Any USB charger for a car or mains power must support the original standard of 5V and 0.5A. That will work with any USB-charging smartphone, including the Cosmo, but a full charge would probably take a the whole night or more. For keeping a smartphone topped up, a basic 5V, 0.5A charger should be OK, as the phone draws very little current when its nearly fully charged.

The next step up for you, is any USB charger that can give ~2A (at 5V), because that's approximately as much current as a Gemini or Cosmo can draw, when the battery is close to empty. It's no problem if the charger can supply more current (say, 3A or 5A), as the phone will only draw as much current as it wants. It might be a good idea to check that the USB cable used can handle 2A. Otherwise it might cause a voltage drop, making the charging unnecessarily slow. Using a cable rated for more current, is totally fine, thought it might be a bit clumsier and more expensive, for, in this case, no real gain.

USB Fast Chargers that can supply more than 5V will always start at 5V and will only increase the voltage if the phone tells it to. Thus it's harmless to use a USB Fast charger supporting the wrong fast charging standard for you phone. The charger will just not understand what the phone says, and will stay at 5V.

While newer versions of fast charging standards, such as QC 4.0 (Quick Charge, created by Qualcomm - https://en.wikipedia.org/wiki/Quick_Charge) and Pump Express 3.0/4.0 (created by MediaTek) are more or less compatible with USB-PD (USB Power Delivery, the "official" standard - https://en.wikipedia.org/wiki/USB_hardware#PD), the Gemini and Cosmo uses Pump Express + (basically version 1.0), which is both old and uncommon, so unless you can find a car charger with support for Pump Express +, your next best option would be any 5V ~2A USB  Charger.  That's what I'm using most of the time, as it works decently with almost any phone or tablet charging via USB (laptops charging via USB, usually requires some version of USB-PD to get enough power to even begin charging).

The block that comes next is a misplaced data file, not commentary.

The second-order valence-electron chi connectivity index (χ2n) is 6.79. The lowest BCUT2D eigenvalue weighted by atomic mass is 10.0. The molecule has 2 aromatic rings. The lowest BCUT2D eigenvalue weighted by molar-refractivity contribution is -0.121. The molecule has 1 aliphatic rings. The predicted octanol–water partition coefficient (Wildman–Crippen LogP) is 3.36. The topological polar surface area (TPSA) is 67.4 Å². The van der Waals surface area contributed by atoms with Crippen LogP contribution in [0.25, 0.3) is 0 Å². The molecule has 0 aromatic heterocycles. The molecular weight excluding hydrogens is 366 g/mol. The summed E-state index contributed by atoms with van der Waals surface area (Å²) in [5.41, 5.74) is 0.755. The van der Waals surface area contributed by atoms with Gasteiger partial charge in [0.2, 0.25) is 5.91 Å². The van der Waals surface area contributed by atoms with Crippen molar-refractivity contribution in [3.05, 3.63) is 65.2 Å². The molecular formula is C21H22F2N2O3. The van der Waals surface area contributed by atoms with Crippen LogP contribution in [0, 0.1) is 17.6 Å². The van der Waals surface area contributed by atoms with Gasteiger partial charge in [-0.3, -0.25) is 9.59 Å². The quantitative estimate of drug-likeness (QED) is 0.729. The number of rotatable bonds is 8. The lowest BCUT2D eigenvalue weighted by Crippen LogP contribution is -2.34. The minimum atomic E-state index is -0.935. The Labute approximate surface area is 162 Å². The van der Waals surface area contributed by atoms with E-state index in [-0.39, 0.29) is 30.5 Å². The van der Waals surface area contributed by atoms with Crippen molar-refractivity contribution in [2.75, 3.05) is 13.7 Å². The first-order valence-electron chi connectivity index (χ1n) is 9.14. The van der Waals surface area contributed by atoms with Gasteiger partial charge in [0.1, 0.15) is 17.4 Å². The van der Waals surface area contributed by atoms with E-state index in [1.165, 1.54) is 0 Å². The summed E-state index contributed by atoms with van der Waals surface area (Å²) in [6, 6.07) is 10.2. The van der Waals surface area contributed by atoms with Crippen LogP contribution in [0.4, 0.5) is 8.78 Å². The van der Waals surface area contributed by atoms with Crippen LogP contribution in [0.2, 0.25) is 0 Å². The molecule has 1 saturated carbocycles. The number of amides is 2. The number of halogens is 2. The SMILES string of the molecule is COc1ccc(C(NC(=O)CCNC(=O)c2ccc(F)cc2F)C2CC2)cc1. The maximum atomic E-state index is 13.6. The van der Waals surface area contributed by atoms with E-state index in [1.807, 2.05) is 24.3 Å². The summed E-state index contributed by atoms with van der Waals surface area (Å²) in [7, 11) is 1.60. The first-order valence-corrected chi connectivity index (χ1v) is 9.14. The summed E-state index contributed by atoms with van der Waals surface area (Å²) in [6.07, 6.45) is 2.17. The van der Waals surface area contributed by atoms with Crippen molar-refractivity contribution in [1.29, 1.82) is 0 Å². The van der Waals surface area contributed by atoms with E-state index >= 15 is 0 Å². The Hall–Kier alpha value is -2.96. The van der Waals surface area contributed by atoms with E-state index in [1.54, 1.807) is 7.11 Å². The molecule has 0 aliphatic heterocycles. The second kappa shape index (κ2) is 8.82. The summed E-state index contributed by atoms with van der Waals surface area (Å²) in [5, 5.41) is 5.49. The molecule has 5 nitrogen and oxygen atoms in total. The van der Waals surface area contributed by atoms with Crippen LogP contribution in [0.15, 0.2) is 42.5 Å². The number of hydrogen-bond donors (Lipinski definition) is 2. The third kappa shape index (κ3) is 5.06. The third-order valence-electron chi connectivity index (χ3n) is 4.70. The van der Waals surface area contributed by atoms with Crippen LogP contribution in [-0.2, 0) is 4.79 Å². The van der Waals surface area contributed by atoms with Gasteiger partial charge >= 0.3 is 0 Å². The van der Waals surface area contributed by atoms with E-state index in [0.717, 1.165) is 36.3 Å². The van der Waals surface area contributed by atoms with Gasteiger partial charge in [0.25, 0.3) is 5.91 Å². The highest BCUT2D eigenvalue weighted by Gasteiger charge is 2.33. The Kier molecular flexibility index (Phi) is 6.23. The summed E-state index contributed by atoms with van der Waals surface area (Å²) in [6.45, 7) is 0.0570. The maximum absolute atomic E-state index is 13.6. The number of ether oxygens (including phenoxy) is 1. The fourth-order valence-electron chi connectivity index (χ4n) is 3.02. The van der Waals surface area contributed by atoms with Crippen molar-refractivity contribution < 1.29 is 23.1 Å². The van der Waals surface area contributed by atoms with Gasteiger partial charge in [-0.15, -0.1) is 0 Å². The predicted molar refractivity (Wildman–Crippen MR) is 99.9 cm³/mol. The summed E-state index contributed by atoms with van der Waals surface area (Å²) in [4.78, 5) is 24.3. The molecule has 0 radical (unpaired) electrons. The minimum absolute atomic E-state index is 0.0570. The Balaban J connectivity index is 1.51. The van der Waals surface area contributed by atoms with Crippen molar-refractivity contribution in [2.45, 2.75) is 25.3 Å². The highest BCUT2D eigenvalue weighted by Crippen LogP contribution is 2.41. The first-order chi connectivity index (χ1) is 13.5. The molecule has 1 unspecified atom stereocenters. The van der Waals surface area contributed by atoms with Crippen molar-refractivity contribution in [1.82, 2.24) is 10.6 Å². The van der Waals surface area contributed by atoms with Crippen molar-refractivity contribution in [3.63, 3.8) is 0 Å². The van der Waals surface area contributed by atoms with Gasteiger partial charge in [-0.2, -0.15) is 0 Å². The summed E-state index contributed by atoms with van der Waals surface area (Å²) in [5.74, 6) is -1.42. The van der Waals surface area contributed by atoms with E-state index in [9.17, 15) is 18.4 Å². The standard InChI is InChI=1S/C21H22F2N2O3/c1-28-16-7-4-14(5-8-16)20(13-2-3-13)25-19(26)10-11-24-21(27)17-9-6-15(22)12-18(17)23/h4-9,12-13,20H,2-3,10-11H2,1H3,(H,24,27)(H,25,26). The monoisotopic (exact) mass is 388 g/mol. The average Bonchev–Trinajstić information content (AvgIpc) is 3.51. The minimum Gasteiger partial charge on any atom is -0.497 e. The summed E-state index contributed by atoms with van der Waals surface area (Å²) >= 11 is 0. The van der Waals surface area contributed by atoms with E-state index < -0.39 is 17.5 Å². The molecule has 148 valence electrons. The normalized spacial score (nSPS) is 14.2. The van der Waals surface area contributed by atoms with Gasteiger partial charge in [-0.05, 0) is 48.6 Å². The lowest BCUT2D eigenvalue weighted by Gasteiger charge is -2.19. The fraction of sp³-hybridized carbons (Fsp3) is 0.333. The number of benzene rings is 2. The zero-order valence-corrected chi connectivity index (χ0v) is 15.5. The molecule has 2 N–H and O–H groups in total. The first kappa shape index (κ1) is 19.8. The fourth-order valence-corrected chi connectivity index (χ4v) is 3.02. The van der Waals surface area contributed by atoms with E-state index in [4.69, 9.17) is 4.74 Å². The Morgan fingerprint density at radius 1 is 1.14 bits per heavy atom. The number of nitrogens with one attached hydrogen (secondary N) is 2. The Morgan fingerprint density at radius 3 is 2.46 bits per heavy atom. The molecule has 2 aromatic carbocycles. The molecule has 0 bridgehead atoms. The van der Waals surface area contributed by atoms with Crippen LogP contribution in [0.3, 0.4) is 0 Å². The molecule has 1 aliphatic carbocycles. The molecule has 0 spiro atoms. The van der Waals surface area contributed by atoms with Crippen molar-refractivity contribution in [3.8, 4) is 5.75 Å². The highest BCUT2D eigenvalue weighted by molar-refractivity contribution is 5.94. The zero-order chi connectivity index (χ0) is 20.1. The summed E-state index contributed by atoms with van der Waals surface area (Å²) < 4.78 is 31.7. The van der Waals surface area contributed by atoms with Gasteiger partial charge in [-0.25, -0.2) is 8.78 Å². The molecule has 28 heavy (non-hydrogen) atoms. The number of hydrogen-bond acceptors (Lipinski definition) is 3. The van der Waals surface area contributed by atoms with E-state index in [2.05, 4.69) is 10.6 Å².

While, at places like aliexpress, there is plenty of chargers being advertised as supporting Pump Express, BEWARE, as there's usually no certain way to tell safe, sane chargers apart from dangerous junk. Usually they doesn't specify which version of Pump Express they support, anyway, so chances are that, even if they're safe, they will be no better than a plain 5V ~2A USB charger. If, on the other hand, you can find a charger specifically supporting Pump Express + from a reputable brand, please post a link here on OESF. Best of luck.

Edit: Oh, and, if using a Pump Express + charger in the left-hand side port of a Cosmo or Gemini, it will ask for 9V at ~1.7 (when the battery is close to empty) and thus charges at around 9 x 1.7A = 15W. The Planet Computers chargers also supports, per the Pump Express + standard, 7V and 12V, but I've never seen my Gemini ask for it, and I don't think the Cosmo does either. I've heard that the right-hand port of a Cosmo only supports regular (5V) charging, and will, presumably not ask for more, regardless of charger. A Gemini won't changer at all from its right-hand port (but if I plug a charger in there, it still draws a few hundred mA, so it's doing something).
« Last Edit: December 15, 2019, 01:56:47 pm by Daniel W »

Robert

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« Reply #5 on: December 16, 2019, 07:50:40 pm »
Quote from: Daniel W
Quote from: Robert
This is really a separate topic, but from the above I bet you know the answer:  What type of charger should I buy (yes, I can use the stock charger, but I also want a car charger, and probably a multiport-charger....)?  This is my first device with USB>2 charging, so I haven't had to learn about this yet, and what I read is confusing. I don't see any chargers for sale advertising compatibility with Pump Express.  They are all either QC or USB-PD.  Are either or both of these compatible with Pump Express?  Do I just have to match volts and amps?  How do I know if the Cosmo can negotiate the volts and amps it wants with the charger?